An exuberant celebration of music makers – who happen to all be female.
An atmosphere of occasion pervades Vera Blue’s collaboration with the MSO before the show even begins, with a queue extending from the Hamer Hall to the NGV – a sight more befitting a rock concert than any performance at Hamer Hall — filled with bright-eyed Melburnians of all stripes and ages.
Tangential to International Women’s Day, Vera Blue with the MSO: Everything is Wonderful is a celebration of female musicians and composers in two acts. With conductor Vanessa Scammell at the helm, the first act comprises a selection of pieces from emerging contemporary classical composers; in the second we have songs from the genre defying Australian singer-songwriter Vera Blue re-devised for an orchestra.
‘Vera Blue with the MSO: Everything is Wonderful is a celebration of female musicians and composers in two acts.’
Long Time Living Here (Acknowledgement of the Country) from the immodestly talented soprano, composer and playwright Deborah Cheetham AO makes a hauntingly beautiful start to the concert. Missy Mazzolli’s These Worlds in Us is a mellifluous meditation on sentiment and melancholy, using the evocative power of music to show in the composers’ words ‘that grief is often not far from joy’ with sweeping, sonorous phrases and solo violin lines nimbly executed by MSO concertmaster Sophie Rowell. In contrast, Holly Harrison’s Frumious is a frenzied exploration of sounds and rhythms inspired by the titular portmanteau coined by Lewis Carroll to mean both ‘furious’ and ‘fuming’ at once.
Anna Clyne’s Restless Oceans is a mature piece composed in the late romantic style, reminiscent of the likes of Dvorak and Mahler without being derivative. The finale of the first act is The Space Between the Stars from emerging Sydney composer Ella Macens, a lush and impressionistic work that cleverly uses the full expressive and tonal capabilities of the orchestra to encapsulate wonderment.
As an avid listener of contemporary classical music, by the end of the first act I’d forgotten the gender criteria for the program. Rather, I felt as if I was introduced and treated to a selection of exemplary contemporary classical pieces from criminally underrated composers – who happen to all be female. As it should be.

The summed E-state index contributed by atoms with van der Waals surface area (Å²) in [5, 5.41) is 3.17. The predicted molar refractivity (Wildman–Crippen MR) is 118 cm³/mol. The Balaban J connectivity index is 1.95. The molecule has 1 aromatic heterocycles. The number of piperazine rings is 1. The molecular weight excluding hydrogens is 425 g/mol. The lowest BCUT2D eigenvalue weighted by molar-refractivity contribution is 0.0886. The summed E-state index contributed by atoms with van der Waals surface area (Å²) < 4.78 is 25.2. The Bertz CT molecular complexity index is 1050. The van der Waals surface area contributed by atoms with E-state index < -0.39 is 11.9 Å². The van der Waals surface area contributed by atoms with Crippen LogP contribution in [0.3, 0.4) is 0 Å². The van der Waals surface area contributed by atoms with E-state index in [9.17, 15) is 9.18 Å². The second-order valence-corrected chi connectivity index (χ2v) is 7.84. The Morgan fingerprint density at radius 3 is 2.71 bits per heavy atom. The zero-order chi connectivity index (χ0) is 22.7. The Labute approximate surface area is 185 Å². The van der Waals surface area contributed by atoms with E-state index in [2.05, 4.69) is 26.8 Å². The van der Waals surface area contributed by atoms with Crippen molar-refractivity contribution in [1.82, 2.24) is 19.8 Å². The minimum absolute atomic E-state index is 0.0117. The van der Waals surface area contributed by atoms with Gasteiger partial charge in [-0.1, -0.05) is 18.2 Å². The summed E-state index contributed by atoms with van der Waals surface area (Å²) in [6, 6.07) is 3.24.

The second act sees the Hamer Hall transformed to a stage at an outdoor music festival, or a rock concert, or perhaps the set of a video clip with the introduction of vivid, immersive lighting design, digital sound amplification and the headlining songstress Vera Blue.
‘Vera Blue’s rockstar stage presence, charisma, and humour fuses with the MSO in unexpected and magical ways.’
Since entering the public gaze as Celia Pavey in second season of The Voice, Vera Blue has established herself as an unique voice with a unique vision in the Australian contemporary music scene and beyond, with songs that span in mood from catchy and upbeat to whimsical and poignant. She fuses pop and folk melodies with electronica, and here with the MSO this is elevated to ethereal baroque pop.
Vera Blue’s rockstar stage presence, charisma, and humour fuses with the MSO in unexpected and magical ways. With the addition of the arresting lighting design, the end result is a surreal, dream-like experience that had the audience with spirits lifted and on their feet at its conclusion.
Rating: 4 ½ stars out of 5: ★★★★☆
Vera Blue with the MSO
Conductor: Vanessa Scammell
Composers: Deborah Cheetham AO, Missy Mazzolli, Holly Harrisson, Anna Clyne, and Ella Macens
Hamer Hall, The Arts Centre
18-19 March 2021